We've learned some valuable lessons in the last few days -- or some would say re-learned them-- and it is worth recapping what we have seen.
First, let's accept the fact that neither the machines nor the people can be trusted to get the market to work right when there are huge influxes of capital in either direction.
There's been so many computers layered on computers, while at the same time the big firms are endlessly cutting back people and capacity. The regulators have pretty much given up policing the shenanigans and there are never any real investigations or meaningful sanctions.
So own it. Don't trust the market. It ain't worth your trust. But companies are worth your trust. The only way to make sure that you are protected is to protect yourself! Use limit orders. Someone sold CVS (CVS), which is held in the Trifecta Stocks portfolio, at $82 yesterday. It traded to $102 shortly after. General Electric (GE), a holding of the Dividend Stock Advisor portfolio, did trade below $20 yesterday. Celgene (CELG) was down some 30 points.
Now, some will say these trades got cancelled. But believe me, if you were the one who sold 200 shares at the market at that opening you got hung. We know it. And you have no claim to restitution, because this is a caveat emptor market. A limit order would have gotten you a great price¿YOUR PRICE. And think about it. Had you used a limit order, you could have bought Action Alerts PLUS portfolio holding Apple (AAPL) at $95 easily with the knowledge, which I shared on air, that China is strong and that business has accelerated for the company. That's opportunity lost. I still can't believe people were selling that stock in the $90s knowing that China's strong even as the stock has fallen from $133.
Second, you need a second brokerage account for emergency sakes. There were lots of systems that went down at brokerage houses because they, too, can't handle the capacity on big days. Don't grumble; it's the way it is. I am tired of people saying the system doesn't work. It obviously doesn't. So either leave the asset class or get some back-up protection. You can't wait for the government, because the government is not focused on you or your account.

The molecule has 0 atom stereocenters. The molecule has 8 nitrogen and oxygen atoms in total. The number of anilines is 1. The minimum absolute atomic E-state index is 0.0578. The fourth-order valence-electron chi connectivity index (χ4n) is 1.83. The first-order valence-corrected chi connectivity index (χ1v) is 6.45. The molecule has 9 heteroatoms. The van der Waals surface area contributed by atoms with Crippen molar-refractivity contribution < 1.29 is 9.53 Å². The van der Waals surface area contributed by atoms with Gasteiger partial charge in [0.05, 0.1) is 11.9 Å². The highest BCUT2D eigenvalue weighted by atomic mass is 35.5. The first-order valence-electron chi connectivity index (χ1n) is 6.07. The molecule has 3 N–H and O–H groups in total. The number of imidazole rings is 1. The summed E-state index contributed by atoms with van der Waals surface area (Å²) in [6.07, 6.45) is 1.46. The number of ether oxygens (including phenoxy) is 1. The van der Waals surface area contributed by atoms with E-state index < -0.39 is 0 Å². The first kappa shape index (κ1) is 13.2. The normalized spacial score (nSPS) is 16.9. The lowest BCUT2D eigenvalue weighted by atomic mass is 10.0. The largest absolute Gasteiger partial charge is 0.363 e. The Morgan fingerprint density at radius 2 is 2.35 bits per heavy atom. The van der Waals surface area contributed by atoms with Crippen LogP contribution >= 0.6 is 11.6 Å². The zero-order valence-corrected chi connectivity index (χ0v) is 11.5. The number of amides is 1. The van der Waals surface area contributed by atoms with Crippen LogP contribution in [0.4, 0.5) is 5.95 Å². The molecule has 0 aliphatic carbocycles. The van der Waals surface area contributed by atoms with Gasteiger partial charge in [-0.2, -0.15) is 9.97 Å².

The ETFs are in charge, and they can play havoc on stocks that you can use to your advantage. The machines haven't figured out how to interact with the ETFs, which causes tremendous dislocation that you must always be aware of. Keep a shopping list of stocks ready for these kinds of machine-led dislocations. You simply never know when a big buy or sell order from a particular ETF will overwhelm the system. But it is a regular occurrence, particularly at the open and near the close.
Corporate buybacks mean nothing on days like we have been having. Most of the CEOs don't know jack about stocks and have either accelerated buybacks that do nothing to stabilize their stock or take advantage of prices -- they are just done to shrink share count to boost earnings -- or they don't know to be there when the great opportunities are to be had.
I am not saying that CEOs should spend all of their time looking at the stock. I am saying that common sense dictates that when your stock is down six, eight, 10 points and nothing is happening, you ought to direct whoever the heck is in charge of your buyback to get aggressive. That's a smart use of your capital. Odd only that Tim Cook seems to get this, and Bob Iger, too.
Finally, stop with the fear. If you were very fearful yesterday and you can't think longer term and you get all hinky -- yeah, hinky -- when you see permabears come on air who have been wrong for decades, then do something important for me: GET THE HECK OUT OF HERE. This is, in the end, a league of stocks for people who have belief and hope in the progress of companies and their shares. Maybe it's not your league. Maybe you shouldn't try it out.
There is no sin to that. But I think that most people would be better served buying index funds in stages over a year's time and accelerating that buying on days like we have had. That's your back-up plan. If you can't do that, either, CDs are ready for you with open arms. Be my unequivocal guest.